Give us credit for our sleaze

In the wake of the latest allegation of political shenanigans in Chicago, USA Today published a state-by-state study of corruption to determine where it was most deeply rooted. It turns out that North Carolina was in the bottom third of all states, near the clean end of the scale.

I demand a recount. We’ve worked hard to get into the major leagues of corruption, and we shouldn’t let this clean ranking go unchallenged.

The problem with the USA Today study is its methodology. The newspaper simply took the total number of public corruption convictions won by federal prosecutors in each state from 1998 through 2007, and compared them against that state’s population. The result was a per-capita ranking. The lowest was Nebraska, with 0.7 convictions per 100,000 people. The highest, surprisingly, was North Dakota, with 8.3 convictions per 100,000 people — which proves that statistics lie. North Dakota had one-tenth the number of corrupt public officials than did Illinois in that time period, but is so sparsely populated that its ratio gets skewed. (It also might mean that North Dakotans ride herd on their politicians with more vigor than the rest of the country.)

North Carolina had 2 convictions per 100,000 people, a lower ratio than all but 16 other states. My problem is that we don’t get credit for the quality of our political crooks. North Carolina’s corruption is top-shelf stuff, and we’re not getting recognized for it.

For instance, what other state can claim that its speaker of the House went to prison for (a) accepting bribes, (b) bribing other people, and (c) conducting his transactions in public bathrooms? By my reckoning, one House speaker selling out the integrity of the state in toilet stalls is worth ten small-town councilmen who get caught fixing traffic tickets or trading votes on zoning matters in return for Caribbean vacations.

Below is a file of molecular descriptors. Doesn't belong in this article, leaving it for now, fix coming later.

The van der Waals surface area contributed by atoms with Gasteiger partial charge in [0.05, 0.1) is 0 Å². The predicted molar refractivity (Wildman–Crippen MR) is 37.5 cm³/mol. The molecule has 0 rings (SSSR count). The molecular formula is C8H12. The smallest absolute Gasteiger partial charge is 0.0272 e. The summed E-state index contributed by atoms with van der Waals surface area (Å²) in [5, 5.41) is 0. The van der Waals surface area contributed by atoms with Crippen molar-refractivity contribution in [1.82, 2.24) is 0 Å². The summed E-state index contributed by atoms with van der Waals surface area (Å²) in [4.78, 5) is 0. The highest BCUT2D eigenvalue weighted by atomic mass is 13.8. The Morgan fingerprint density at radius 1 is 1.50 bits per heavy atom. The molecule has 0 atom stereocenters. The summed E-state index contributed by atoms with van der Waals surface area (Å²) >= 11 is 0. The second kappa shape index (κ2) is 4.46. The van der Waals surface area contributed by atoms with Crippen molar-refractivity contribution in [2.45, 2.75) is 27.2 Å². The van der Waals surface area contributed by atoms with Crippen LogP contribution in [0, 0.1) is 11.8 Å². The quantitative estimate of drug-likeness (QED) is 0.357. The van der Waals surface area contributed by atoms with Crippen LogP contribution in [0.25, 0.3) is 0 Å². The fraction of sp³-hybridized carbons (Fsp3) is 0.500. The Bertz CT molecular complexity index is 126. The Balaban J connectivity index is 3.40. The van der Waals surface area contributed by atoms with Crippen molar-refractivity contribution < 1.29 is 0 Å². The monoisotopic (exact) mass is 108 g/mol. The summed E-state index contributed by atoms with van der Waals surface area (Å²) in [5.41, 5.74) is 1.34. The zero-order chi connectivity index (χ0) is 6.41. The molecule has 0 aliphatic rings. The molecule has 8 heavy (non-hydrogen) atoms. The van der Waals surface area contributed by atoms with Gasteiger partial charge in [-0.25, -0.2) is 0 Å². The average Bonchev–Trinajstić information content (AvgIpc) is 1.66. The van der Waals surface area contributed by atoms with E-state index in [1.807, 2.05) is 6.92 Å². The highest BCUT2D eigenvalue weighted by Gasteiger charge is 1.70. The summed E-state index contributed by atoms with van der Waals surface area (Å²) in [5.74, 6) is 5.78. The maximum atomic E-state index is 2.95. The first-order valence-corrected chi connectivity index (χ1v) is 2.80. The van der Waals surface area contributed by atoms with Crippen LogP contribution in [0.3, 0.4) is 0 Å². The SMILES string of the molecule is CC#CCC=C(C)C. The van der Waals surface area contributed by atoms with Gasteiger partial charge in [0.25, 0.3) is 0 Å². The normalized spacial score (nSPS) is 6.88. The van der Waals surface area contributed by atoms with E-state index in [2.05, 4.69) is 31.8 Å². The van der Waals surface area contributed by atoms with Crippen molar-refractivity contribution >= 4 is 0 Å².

Don’t forget that in recent years we also had both a U.S. congressman and a state agriculture commissioner go to prison for corruption, as well as the state representative our House speaker bribed (in an IHOP restroom, for the record). We even had an idiot prosecutor who wrongfully pursued a high profile criminal case in order to get re-elected. Sure, there was no money involved in that scam, and he only served one day in jail, but we should get extra credit for creativity. Corruption isn’t just about the benjamins, you know.

C’mon, USA Today. North Carolina’s corruption ranking deserves a second look. Give us our due. We’ll make it worth your while … if you catch my drift.

3 Responses to “Give us credit for our sleaze”

  1. Sheila Says:

    Why do so many of these people do business in bathrooms? What’s up with that?

  2. Brunette Says:

    What’s up with that? I’ll tell you what’s up with that. People passing bribes in public bathrooms are rank amateurs.

    Geez, Dan, I wonder about you sometimes. North Carolina is so WEAK when it comes to sleaze. You wanna know from sleaze, you check out Louisiana sometime. The only crime a politician can commit in Louisiana is to be dull.

  3. G.D. Gearino Says:

    Sheila: Maybe they’re channeling their inner Larry Craigs.

    Brunette: I won’t argue that our crooks aren’t rank amateurs, or that they’re entertaining. (Jim Black has all the charm of a mortician, as far as I can tell.) I just think our low, clean ranking doesn’t properly reflect the striving of our corrupt politicos. Ambition should be acknowledged.